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  • Writer's pictureJenni Lien

Middle Eastern restaurant review: Mama Malouf in Kennedy Town, Hong Kong

Food at Mama Malouf Middle Eastern restaurant in Hong Kong

If you asked a group of Hong Kongers about their favourite restaurant in Kennedy Town, chances are a good number would say CATCH. The bright, open, Melbourne-style restaurant has been serving up fresh seafood to happy dinners for a few years now. What people may not realize is that the restaurant is opened by Alex Malouf, the nephew of award-winning Lebanese-Australian chef Greg Malouf. Building on the success of his first restaurant, Alex decided to open up Mama Malouf, a place focusing on his mom’s Lebanese recipes, last year.

For eight months now, Mama Malouf - located right beside CATCH - has been serving up homestyle dishes to city becoming increasingly interested in Middle Eastern cuisine. And ‘homestyle’ isn’t just a marketing gimmick, these really are many of the dishes Alex’s family grew up eating. After taking in feedback from guests, it was time to add new things to the menu which is now nearly double in size. Recently, we had the opportunity to try a couple of the new dishes and revisit some of our old favourites.


Food at Mama Malouf Middle Eastern restaurant in Hong Kong

We started with a trio of dips. There was a delicious amount of tahini in the baba ganoush ($68), which was smokey with a hint of mint and topped with roasted green chillis. We also enjoyed the smooth hummus ($78), with lean minced lamb and mealy pine nuts. The cucumber labne ($68) was very refreshing, sweetened by honey and tarragon, and topped with caramelized onions.

Cold Mezze

Food at Mama Malouf Middle Eastern restaurant in Hong Kong

When we cut into the burrata, it oozed pleasingly over the salad ($128). The mild creamy cheese mixed with the tahini, eggplant, tomato and parsley salad was light yet full of flavour; a perfect dish for summer.

Hot Mezze

Food at Mama Malouf Middle Eastern restaurant in Hong Kong

During our first visit to Mama Malouf, we’d loved the haloumy and fontina cheese fondue with fig jam on brioche ($118). It was just as delicious the second time around. The cheese isn’t stringy, but scoops out and spreads easily. A scoop of the fig jam helps to keep the salty cheeses from feeling too overwhelming and oily.

Food at Mama Malouf Middle Eastern restaurant in Hong Kong

It was our first time eating Selak ($108), a silverbeet roll with a chickpea, rice and tomato filling. Mama Malouf's version is served with a pleasing yogurt sauce with Turkish chili salt. This is a special occasion food in Lebanese households, as it’s time consuming to make. Alex told us up to thirty percent of the rolls break while they’re being made. The silverbeet tasted slightly earthy in a pleasant way, but overall this dish was a bit too mild for our palates.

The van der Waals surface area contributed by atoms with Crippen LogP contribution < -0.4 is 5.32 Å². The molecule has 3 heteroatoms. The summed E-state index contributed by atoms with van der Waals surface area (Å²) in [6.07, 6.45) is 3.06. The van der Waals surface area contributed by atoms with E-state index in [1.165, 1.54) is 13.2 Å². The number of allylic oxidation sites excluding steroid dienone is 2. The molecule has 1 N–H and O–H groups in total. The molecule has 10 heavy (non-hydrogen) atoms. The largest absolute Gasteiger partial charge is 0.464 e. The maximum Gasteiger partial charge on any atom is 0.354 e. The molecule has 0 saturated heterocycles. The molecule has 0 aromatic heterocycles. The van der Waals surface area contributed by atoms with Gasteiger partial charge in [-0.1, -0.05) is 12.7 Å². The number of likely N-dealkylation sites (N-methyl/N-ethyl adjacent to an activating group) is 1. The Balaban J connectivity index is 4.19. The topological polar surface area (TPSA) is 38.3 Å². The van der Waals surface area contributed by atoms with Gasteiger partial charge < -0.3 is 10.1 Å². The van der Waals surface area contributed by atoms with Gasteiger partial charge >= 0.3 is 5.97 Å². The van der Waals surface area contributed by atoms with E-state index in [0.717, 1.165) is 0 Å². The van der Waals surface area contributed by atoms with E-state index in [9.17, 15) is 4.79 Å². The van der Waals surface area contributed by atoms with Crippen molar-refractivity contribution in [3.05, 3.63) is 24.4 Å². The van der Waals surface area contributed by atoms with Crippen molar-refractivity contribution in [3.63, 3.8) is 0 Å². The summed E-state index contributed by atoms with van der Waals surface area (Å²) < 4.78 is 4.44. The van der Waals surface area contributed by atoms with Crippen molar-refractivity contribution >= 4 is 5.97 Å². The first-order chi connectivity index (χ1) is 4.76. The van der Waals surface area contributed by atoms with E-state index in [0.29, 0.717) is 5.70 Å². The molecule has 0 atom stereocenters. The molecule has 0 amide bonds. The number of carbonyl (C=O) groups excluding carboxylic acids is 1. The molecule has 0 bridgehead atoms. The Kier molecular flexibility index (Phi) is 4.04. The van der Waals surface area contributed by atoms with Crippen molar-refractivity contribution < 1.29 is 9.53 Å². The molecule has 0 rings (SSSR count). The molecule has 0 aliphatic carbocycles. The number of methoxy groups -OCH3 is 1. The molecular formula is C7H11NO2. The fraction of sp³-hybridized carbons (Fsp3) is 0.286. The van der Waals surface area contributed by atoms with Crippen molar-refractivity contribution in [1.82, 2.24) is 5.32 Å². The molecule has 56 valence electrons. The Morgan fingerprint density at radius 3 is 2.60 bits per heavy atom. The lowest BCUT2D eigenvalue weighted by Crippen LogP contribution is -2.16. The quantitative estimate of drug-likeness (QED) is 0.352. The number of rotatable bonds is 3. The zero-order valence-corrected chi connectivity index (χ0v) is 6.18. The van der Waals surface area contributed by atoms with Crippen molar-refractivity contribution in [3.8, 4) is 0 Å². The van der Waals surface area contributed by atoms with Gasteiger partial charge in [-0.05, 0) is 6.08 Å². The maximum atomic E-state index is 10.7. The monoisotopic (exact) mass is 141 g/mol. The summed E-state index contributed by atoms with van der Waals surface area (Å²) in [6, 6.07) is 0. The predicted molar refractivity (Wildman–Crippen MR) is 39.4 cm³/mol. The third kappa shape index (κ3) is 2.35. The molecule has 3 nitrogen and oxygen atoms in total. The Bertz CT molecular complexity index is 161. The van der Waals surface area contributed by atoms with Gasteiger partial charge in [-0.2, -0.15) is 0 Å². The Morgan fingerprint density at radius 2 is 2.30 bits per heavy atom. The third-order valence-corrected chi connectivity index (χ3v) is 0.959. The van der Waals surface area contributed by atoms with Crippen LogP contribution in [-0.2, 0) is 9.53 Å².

Food at Mama Malouf Middle Eastern restaurant in Hong Kong

Each of the three beef kafta skewers were generous in size ($178). While the seasoning was good, we found these to be on the dry side. The whole roasted baby snapper ($168) was much better, perfectly cooked and lightly seasoned to allow the natural flavour to shine through. We don't usually eat cabbage with our fish, but it turns out to be a common side dish for fish in Lebanese cooking and we can see why. The crunch of the cabbage was a nice texture to have with the soft fish. On the side, we were also served perfectly crispy potato cubes in a cup.


We have only good things to say about the new desserts. The Turkish delight fondue ($68) is pleasingly simple. A cup of rose and vanilla turkish delight is served with a cup of melted chocolate and another cup of crushed pistachios for dipping. There’s nothing fancy about this, just quality ingredients for a satisfying end to a meal.

Food at Mama Malouf Middle Eastern restaurant in Hong Kong

It was a tough call, but we liked our second dessert even more. The burnt honey with yoghurt panna cotta ($68) had such interesting depth with the bitterness of the burnt honey contrasting with notes of orange blossom and mandarins. At the same time, the yogurt base was so refreshing we wanted to eat the whole thing.


Mama Malouf doesn’t serve up fancy, complicated food but this is its strength. When our schedules are packed and we’re overloading our bodies with toxins from too many meals out, it’s nice to eat a simple meal that isn’t overly complex. Here guests are served homestyle food where the portions are generous for the price. We’ll definitely be back to try more things from the new menu.

93G/F Catchick Street, Kennedy Town, 2817 3828

Thank you Foodie for inviting me to review. Photos 1, 5 and 6 are from the PR agency.


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